“Hello, I am your anti-virus program. Which specific viruses would you like me to kill today? Enter names here: [……..]” While I don’t recall the exact state of the art of anti-virus back in the late 1980s, I do not remember any anti-virus program ever asking such a question. The technology originated in response to a definite threat – malware [collectively called “viruses” at the time]. At no point in this technology evolution, was the user supposed to steer it towards particular targets. It just “did it.”
OK, Anton, and your point is?
SIEM use cases, naturally (example use case, list of common SIEM starter use cases). I’ve met a few folks who loudly wondered “why SIEM can’t just DO IT.” Here is how they think: anti-virus just does it, firewalls just do it (well, after you write the rules), even NIPS just does it [well, in their minds it does…]
Why oh why can’t SIEM just do it? When the enlightened SIEM vendor offers them a tool and adds “now you need to tell us what use cases you’d like to focus on first”, they complain that the vendor is shifting the burden to then; why can’t their SIEM tool “just do it”?
OK, the enlightened readers of this blog will start to snicker – or even ROFL – just about now. However, let’s scrutinize this delusion.
Back in my SIEM vendor days, we had a situation when a field engineer was asking a customer “what use cases do you want to start with?” with the customer countering with “so, what use cases should I start with?” and this ping-pong going on for a while with both parties getting increasing frustrated (all the way to “so…wait a second here…you just paid us $740K for a SIEM and you don’t know what you want with it?! WTH!” — “Whaat?! You just sold us a $740K pile of stuff that does not even DO anything” and so on). In the end, they simply said “we want to do with our SIEM what most other people want to do with theirs” — and left it at that…
Intuitively, people feel that SIEM technology as well as some other technologies are inherently different from others, but they are unable to spell out how (i.e. SIEM is not like anti-virus). For once, monitoring technologies require an open-ended commitment from the organization wanting to utilize them. Also, successful monitoring nowadays MUST be mission-specific; you are unlikely to succeed if you want to generate a critical alert if “something bad” happens. You have BAD, next-morning BAD, end-of-the-week BAD and of course that scary “wake me up at 3AM BAD” — with the exact priorities depending on YOUR BUSINESS. Not the vendor default correlation rules, now some “security intelligence”, not what Gartner thinks – your business [BTW, DLP is even more so this way]. Contrast this with “I don’t like viruses – please kill them all” seen through the anti-virus lens….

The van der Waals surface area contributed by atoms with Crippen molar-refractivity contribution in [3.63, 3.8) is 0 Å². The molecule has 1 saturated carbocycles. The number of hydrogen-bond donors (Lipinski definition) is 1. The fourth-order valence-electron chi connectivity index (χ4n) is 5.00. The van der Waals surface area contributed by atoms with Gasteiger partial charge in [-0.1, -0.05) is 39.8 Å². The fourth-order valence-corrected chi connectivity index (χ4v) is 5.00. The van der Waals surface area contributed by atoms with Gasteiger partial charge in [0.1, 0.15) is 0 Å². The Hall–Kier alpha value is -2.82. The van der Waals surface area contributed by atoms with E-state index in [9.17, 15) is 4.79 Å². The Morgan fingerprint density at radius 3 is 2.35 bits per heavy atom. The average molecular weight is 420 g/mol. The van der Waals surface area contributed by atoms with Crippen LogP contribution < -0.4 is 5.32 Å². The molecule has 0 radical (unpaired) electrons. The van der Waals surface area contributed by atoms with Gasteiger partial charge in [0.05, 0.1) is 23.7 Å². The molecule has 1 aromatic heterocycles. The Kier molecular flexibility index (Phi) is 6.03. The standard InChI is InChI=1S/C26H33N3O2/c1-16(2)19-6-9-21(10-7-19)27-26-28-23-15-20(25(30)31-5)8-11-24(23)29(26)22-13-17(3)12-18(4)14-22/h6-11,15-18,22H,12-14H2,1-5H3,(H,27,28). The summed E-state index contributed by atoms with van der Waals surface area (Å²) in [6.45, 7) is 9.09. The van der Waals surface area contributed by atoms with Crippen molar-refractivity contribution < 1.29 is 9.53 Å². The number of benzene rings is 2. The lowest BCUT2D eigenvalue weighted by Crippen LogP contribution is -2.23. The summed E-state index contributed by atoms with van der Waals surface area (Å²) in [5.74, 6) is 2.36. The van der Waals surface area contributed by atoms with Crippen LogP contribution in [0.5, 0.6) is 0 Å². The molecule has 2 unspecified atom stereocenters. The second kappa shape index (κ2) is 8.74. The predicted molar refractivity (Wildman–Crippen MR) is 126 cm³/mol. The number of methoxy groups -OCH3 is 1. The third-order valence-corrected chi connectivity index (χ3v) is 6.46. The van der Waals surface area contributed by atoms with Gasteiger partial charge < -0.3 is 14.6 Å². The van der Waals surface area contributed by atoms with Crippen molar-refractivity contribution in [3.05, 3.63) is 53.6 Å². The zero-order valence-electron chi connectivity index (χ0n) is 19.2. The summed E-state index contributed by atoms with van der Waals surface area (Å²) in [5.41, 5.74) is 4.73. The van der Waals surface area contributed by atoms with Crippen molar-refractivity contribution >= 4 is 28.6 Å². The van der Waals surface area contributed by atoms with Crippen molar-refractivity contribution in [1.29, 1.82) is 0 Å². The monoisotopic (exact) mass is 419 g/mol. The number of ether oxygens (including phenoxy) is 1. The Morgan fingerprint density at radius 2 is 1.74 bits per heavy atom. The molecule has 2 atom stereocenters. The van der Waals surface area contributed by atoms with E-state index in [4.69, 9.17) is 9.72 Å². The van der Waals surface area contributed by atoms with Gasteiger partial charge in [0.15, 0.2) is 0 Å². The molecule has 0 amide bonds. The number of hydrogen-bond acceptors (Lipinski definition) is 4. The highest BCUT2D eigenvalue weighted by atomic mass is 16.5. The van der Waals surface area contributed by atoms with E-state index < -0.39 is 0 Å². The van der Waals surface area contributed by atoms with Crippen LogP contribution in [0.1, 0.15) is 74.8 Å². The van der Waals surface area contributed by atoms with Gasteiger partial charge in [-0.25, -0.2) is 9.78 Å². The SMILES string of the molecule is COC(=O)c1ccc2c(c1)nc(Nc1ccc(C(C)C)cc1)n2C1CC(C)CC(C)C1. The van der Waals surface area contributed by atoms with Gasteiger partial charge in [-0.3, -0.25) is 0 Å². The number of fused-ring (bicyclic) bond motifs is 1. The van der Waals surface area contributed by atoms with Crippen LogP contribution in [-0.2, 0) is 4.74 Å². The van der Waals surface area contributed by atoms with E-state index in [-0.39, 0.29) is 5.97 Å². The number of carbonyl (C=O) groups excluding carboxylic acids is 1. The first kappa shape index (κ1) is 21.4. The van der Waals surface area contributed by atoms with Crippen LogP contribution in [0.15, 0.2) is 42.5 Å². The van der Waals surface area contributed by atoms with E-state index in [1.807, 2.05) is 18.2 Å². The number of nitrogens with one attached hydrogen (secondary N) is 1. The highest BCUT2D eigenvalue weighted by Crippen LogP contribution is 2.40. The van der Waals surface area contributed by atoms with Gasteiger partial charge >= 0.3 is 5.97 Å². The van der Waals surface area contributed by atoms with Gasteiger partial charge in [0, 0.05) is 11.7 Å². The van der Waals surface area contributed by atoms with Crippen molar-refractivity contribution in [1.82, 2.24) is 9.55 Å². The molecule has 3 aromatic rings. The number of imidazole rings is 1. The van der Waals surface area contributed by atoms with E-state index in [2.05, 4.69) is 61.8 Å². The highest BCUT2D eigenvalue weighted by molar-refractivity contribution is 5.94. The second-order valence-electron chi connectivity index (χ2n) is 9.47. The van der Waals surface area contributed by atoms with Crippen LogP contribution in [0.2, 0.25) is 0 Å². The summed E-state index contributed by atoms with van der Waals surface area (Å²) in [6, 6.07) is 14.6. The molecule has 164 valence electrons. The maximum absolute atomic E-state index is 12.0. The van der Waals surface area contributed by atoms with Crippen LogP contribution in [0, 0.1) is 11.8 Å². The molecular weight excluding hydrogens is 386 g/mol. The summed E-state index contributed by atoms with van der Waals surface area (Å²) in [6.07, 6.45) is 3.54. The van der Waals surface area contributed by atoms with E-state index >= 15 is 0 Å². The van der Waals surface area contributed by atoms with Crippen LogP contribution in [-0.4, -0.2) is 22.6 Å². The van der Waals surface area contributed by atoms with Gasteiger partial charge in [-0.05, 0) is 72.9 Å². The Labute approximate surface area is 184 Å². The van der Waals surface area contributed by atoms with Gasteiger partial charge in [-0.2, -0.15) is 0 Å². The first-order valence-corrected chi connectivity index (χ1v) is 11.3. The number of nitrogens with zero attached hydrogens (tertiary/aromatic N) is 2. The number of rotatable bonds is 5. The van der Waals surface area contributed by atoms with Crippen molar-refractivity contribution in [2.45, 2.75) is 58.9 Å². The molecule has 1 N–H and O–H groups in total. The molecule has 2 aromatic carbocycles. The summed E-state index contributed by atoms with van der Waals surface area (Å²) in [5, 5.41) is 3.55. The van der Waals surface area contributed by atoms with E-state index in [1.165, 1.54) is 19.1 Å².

To summarize, a lot of security gear is bought to “plug a hole” (be it an audit finding or a new threat such as malware). However, SIEM is most explicitly NOT of this kind. As I’ve written many times, SIEM is a “force multiplier”, but this definition implies that you have something to multiply. If you have 0 capabilities, a purchase of a SIEM tool will still leave you at – you guessed it!—0. SIEM will make YOUR security monitoring problem-solving better/faster, but it won’t “plug any hole” for you.
And if you somehow cannot transcend “see a hole-buy a box” thinking about security, some expensive education is available…
Related blog posts:
Select recent SIEM blog posts:
- More on SIEM Maturity – And Request for Feedback!
- My Evaluation Criteria for Security Information and Event Management Publishes
- On SIEM Tool and Operation Metrics
- SIEM Analytics Histories and Lessons
- How to Use Threat Intelligence with Your SIEM?
- Popular SIEM Starter Use Cases
- Detailed SIEM Use Case Example
- On “Output-driven” SIEM
- On SIEM Deployment Evolution
- On People Running SIEM
- On SIEM Processes/Practices
- On Large-scale SIEM Architecture
- All posts tagged SIEM
Comments or opinions expressed on this blog are those of the individual contributors only, and do not necessarily represent the views of Gartner, Inc. or its management. Readers may copy and redistribute blog postings on other blogs, or otherwise for private, non-commercial or journalistic purposes, with attribution to Gartner. This content may not be used for any other purposes in any other formats or media. The content on this blog is provided on an "as-is" basis. Gartner shall not be liable for any damages whatsoever arising out of the content or use of this blog.